If you have been following along, I blogged previously about my experience trying Ruby on Rails as a .net developer (here and here). I quickly realized how different things are and that I desperately need some help, so I got myself the beta PDF version of Agile Web Development with Rails and Rails Recipes. Both great books but not Rails Recipes doesn’t cover rails latest version – 2.0.
As I read through these books, I realized there are lots of things I need to keep track of, that is lots of crumbs. This series of blog posts are a way for me to keep track of these crumbs as well as share them with others. I don’t plan to explain everything in detail (because I can’t). This is more of a quick reference to remind me of features and things that I read about in the books because there is no FREAKING INTELLISENSE in rails. You will realize how valuable Intellisense is when you don’t have it.
These crumbs are not in any specific order. For the most part, they are in the order I discovered them.
Use it to surround a block of text with a tag. The code below creates <b>make me bold</b>
content_tag (:b, “make me bold”)
I can’t find a good explanation of this but when you call a method from your views like this
<% my_foo() do %>
<% end %>
And the method is defined like this
Then the &block parameter will contain all the text that is wrapped by this method in the view. In the above example &block would contain [content]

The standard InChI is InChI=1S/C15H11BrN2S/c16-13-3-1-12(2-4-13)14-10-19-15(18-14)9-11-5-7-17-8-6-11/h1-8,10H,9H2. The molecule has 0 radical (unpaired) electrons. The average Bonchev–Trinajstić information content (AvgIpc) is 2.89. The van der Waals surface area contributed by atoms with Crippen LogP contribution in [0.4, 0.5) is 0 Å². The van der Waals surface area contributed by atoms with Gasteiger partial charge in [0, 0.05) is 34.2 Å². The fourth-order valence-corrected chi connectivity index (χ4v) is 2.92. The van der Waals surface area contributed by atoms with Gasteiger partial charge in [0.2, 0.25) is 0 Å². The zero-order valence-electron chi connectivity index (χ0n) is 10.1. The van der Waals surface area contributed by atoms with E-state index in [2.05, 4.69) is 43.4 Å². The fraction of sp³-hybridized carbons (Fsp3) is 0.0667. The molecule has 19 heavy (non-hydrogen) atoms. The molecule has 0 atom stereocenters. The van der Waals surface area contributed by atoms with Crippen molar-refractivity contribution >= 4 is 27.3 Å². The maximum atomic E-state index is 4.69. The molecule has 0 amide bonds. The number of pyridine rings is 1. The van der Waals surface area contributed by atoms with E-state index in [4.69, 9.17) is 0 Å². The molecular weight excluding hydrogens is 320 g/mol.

This returns true if the request is xhr i.e. an AJAX request. I like the trailing question mark. In .net, it would be named IsXhr.
Use in your model to create a relationship. For example, an article model class might look like this
class Article < ActiveRecord::Base
NOTE: your category model class name is Category but the has_many uses the actual table name which categories. This is so weird for me – no compiler errors, no warnings, nothing. I know, I know, convention over configuration.
Same idea as has_many but in reverse, so the category model class would look like this
class Category < ActiveRecord::Base
A helper method that generates an HTML form containing a button that submits to a URL when clicked. For example:
button_to “Edit”, :action => ‘edit’, :id => 3
Creates a form with an Edit button that submits to the edit action and pass 3 as an id parameter. If we were editing an article, the generated html looks like this:
<form class=”button-to” action=”/articles/edit/3″ method=”post”>
<div><input type=”submit” value=”Edit” /></div>
More crumbs to come – stay tuned. Also feel free to add your own crumbs to the comments, it might help someone.